For example, women age 20 have a 1 in 250 chance of having a baby with Trisomy 21 (Down syndrome) compared to 1 in 714 for women age 30 and 1 in 86 for women age 40. So even at age 40, your chance of having a baby with Trisomy 21 is still only 1.2% [1]. 

On the other hand, the rate of miscarriage goes up quite a bit the older you are.  At age 35, you have about a 20% risk. At age 40, the risk is about 33% to 40%. And at age 45, it ranges from 57% to 80% [4].

All that being said, many women over 35 still go on to have healthy pregnancies. 

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Summing It Up

As we navigate the changing landscape of motherhood and family planning, it's time to reassess the language and perceptions surrounding it. The term "geriatric pregnancy," a relic of a past era, is increasingly incongruent with the lived experiences of many women today. This terminology not only fails to capture the nuances of modern maternal health but also imposes outdated notions of age and fertility.

The move by the American College of Obstetricians and Gynecologists (ACOG) to adopt "advanced maternal age" in place of "geriatric pregnancy" is a step in the right direction. It's more reflective of the real risks without the negative connotations. However, the question remains: why can’t we simply say "women over 35"? This simple yet inclusive description can help dismantle the stigma attached to older motherhood.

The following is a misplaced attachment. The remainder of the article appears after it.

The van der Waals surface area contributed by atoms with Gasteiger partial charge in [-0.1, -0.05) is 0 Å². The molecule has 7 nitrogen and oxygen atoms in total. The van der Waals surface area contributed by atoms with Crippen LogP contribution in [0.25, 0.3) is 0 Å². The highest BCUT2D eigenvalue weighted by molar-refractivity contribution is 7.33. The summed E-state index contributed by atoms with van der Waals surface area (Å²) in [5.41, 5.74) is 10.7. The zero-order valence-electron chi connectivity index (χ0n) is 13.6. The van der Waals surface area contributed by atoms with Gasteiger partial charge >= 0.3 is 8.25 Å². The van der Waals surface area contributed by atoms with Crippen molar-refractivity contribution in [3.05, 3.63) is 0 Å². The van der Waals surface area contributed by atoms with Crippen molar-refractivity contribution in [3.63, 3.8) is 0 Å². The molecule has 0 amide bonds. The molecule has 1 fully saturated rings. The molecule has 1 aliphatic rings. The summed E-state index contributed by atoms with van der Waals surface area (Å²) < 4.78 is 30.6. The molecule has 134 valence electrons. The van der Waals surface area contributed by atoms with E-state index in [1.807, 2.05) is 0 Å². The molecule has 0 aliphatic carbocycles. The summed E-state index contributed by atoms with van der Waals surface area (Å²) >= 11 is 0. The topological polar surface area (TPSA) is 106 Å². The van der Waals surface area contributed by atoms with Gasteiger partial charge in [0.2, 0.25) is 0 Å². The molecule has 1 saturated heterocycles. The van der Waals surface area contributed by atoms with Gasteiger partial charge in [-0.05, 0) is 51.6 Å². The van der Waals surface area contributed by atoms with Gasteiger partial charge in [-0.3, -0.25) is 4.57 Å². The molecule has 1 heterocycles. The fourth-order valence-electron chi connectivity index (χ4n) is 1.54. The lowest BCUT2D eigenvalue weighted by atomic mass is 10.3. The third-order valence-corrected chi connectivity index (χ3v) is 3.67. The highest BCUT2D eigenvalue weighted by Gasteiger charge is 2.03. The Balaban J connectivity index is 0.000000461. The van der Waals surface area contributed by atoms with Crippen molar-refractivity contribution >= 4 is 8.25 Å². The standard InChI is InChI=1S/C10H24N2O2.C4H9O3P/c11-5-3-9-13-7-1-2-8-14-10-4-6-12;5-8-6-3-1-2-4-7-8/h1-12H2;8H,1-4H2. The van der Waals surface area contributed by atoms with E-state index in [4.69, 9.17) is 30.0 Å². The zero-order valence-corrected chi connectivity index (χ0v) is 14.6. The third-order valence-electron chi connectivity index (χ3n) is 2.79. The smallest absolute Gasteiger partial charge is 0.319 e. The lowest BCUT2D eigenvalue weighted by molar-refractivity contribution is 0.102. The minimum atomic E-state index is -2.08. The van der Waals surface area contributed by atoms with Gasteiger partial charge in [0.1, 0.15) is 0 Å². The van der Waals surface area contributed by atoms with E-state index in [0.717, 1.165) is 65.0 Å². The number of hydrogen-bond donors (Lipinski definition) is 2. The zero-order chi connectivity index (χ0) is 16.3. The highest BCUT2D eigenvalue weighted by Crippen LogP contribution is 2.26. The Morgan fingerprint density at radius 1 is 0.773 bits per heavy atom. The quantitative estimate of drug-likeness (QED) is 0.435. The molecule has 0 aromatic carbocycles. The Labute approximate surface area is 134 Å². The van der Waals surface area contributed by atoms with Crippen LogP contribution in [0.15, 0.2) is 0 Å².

The upward trend in the age of first-time mothers is influenced by factors like educational attainment, career development, delays in marriage, and advances in reproductive technologies. These factors, each significant in its own right, contribute to the decision to delay motherhood – a term that itself implies a deviation from an 'ideal' timeline. Remember, there is no universal 'right time' to start a family, and there are diverse and valid reasons women choose to start motherhood after 35.

Remember, there is no universal 'right time' to start a family, and there are diverse and valid reasons women choose to start motherhood after 35.